1 Chip Management of Computer Only by Administrators
2 Board Computer Internet of Things Room temperature or video surveillance
3 Single Processor Computer Accessing Web Sites Simple Queries of web
4 Multiple Processor Computer Local processing & virtualization Mobile or Desktop device that maintains user info
5 Data Center Collection of computers in a single location Only by Administrators
6 Cloud (single owner) Social Network Interaction of user searches and tracking
7 Internetwork of Clouds Maintenance of Names User cannot access desired resourced for security reasons

Miller's "Processes" that work at all levels

Miller had 19 processes, defense and timer were added later. The boxes highlighted with color are the ones that deal with energy or manner, not the primary focus of this presentation. Two special cases are the reproducer, which might include cloning, but is not further discussed here; and the boundary which is important for identity and information hiding and so will be considered here.

Nu Name Function Importance
1 ingestor input food, parts, energy Energy Matter, important to computers
2 distributor move food, parts, energy Energy Matter, important to computers
3 converter Change from one form to another Energy Matter, might be important to computers
4 producer Establish relationships Energy Matter, important to interconnections
5 storage Could include a variety of back-up Energy Matter, important for reliability
6 extruder Social Network Energy Matter, waste heat is an issue
7 motor Maintenance of Names Energy Matter, important for robots
8 supporter How everything fits together Energy Matter, important for maintenace
9 reproducer Create new copies of self Energy Matter and information, future concern
10 boundary Maintains integrity Energy Matter and information, allows a continuing identity
11 input transducer detect changes or commands all recorded external events
12 internal transducer Internally created events Tracks changes due to internal operations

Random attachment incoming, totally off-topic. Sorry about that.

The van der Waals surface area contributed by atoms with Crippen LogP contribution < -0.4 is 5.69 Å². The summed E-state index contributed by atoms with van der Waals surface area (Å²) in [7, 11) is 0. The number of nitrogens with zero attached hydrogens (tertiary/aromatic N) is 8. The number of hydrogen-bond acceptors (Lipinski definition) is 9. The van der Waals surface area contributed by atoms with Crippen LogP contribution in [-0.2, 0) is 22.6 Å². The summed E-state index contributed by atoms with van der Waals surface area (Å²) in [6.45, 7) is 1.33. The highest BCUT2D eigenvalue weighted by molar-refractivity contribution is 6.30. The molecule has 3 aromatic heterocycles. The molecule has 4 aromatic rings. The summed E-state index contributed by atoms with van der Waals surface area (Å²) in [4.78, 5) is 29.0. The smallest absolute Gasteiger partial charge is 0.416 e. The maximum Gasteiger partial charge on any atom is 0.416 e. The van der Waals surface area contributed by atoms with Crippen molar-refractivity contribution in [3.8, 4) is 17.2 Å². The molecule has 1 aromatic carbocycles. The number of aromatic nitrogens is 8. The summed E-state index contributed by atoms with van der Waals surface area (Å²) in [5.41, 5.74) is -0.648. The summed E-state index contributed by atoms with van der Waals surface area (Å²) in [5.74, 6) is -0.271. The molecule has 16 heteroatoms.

13 channel and net Looks externally in all directions Ethernet, High speed local nets
14 timer (added later) Internally generated events Could be considered a part of internal transducer
15 decoder Converts data to meaning For processing at a more abstract level
16 associator Learning Intelligence, Artificial or otherwise
17 memory static storage and remembering Allows active searching
18 decider Executive decision maker Flexibility, reliability, adaptability
19 encoder Converts internal data for reuse Translation, either for storage or for transmission
20 output transducer Sends messages outbound Display or speech (user experience)
21 defense (recent) no component survives without it antigen in component or higher

Here we will drill into only a few of these processes:

3 Converter

As a general rule, information systems delegate the problems of the supply of component materials or energy to experts. This section serves primarily to bind the need for food inputs, in particular energy inputs. The human being is a converter at the cell level of matter and energy into information, but at low efficiency, except for the brain which appears to have maximized the computation per unit of energy.[8] Similarly in 1973 Charles Bennett, building on the work of IBM's Rolf Landauer, showed that general-purpose computation can be performed by a logically and thermodynamically reversible apparatus, which can operate with arbitrarily little energy dissipation per step because it avoids throwing away information about past logical states; and in 1982 he proposed a reinterpretation of Maxwell's demon, attributing its inability to break the second law to the thermodynamic cost of destroying, rather than acquiring, information.[9] In other words it takes more energy to erase the blackboard than it does to fill it up.

Landauer's principle is a physical principle pertaining to the lower theoretical limit of energy consumption of computation. It holds that "any logically irreversible manipulation of information, such as the erasure of a bit or the merging of two computation paths, must be accompanied by a corresponding entropy increase in non-information-bearing degrees of freedom of the information-processing apparatus or its environment".[10]